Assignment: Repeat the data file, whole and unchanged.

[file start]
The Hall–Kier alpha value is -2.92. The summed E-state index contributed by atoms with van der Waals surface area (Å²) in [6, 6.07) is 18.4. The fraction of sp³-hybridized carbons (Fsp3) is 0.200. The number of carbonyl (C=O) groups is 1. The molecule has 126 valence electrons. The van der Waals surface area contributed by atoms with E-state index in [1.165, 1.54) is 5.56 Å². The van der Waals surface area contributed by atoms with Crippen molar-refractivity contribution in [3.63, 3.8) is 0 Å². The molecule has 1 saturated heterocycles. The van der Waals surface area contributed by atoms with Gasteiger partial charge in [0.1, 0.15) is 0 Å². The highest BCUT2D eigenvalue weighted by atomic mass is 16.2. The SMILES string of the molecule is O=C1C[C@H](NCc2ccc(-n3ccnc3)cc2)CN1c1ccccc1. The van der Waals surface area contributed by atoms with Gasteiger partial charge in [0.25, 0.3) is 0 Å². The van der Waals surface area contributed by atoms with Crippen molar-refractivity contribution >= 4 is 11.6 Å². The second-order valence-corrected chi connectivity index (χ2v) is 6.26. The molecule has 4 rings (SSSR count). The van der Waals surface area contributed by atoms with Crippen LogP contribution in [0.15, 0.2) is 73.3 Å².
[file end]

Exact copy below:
The Hall–Kier alpha value is -2.92. The summed E-state index contributed by atoms with van der Waals surface area (Å²) in [6, 6.07) is 18.4. The fraction of sp³-hybridized carbons (Fsp3) is 0.200. The number of carbonyl (C=O) groups is 1. The molecule has 126 valence electrons. The van der Waals surface area contributed by atoms with E-state index in [1.165, 1.54) is 5.56 Å². The van der Waals surface area contributed by atoms with Crippen molar-refractivity contribution in [3.63, 3.8) is 0 Å². The molecule has 1 saturated heterocycles. The van der Waals surface area contributed by atoms with Gasteiger partial charge in [0.1, 0.15) is 0 Å². The highest BCUT2D eigenvalue weighted by atomic mass is 16.2. The SMILES string of the molecule is O=C1C[C@H](NCc2ccc(-n3ccnc3)cc2)CN1c1ccccc1. The van der Waals surface area contributed by atoms with Gasteiger partial charge in [0.25, 0.3) is 0 Å². The van der Waals surface area contributed by atoms with Crippen molar-refractivity contribution >= 4 is 11.6 Å². The second-order valence-corrected chi connectivity index (χ2v) is 6.26. The molecule has 4 rings (SSSR count). The van der Waals surface area contributed by atoms with Crippen LogP contribution in [0.15, 0.2) is 73.3 Å².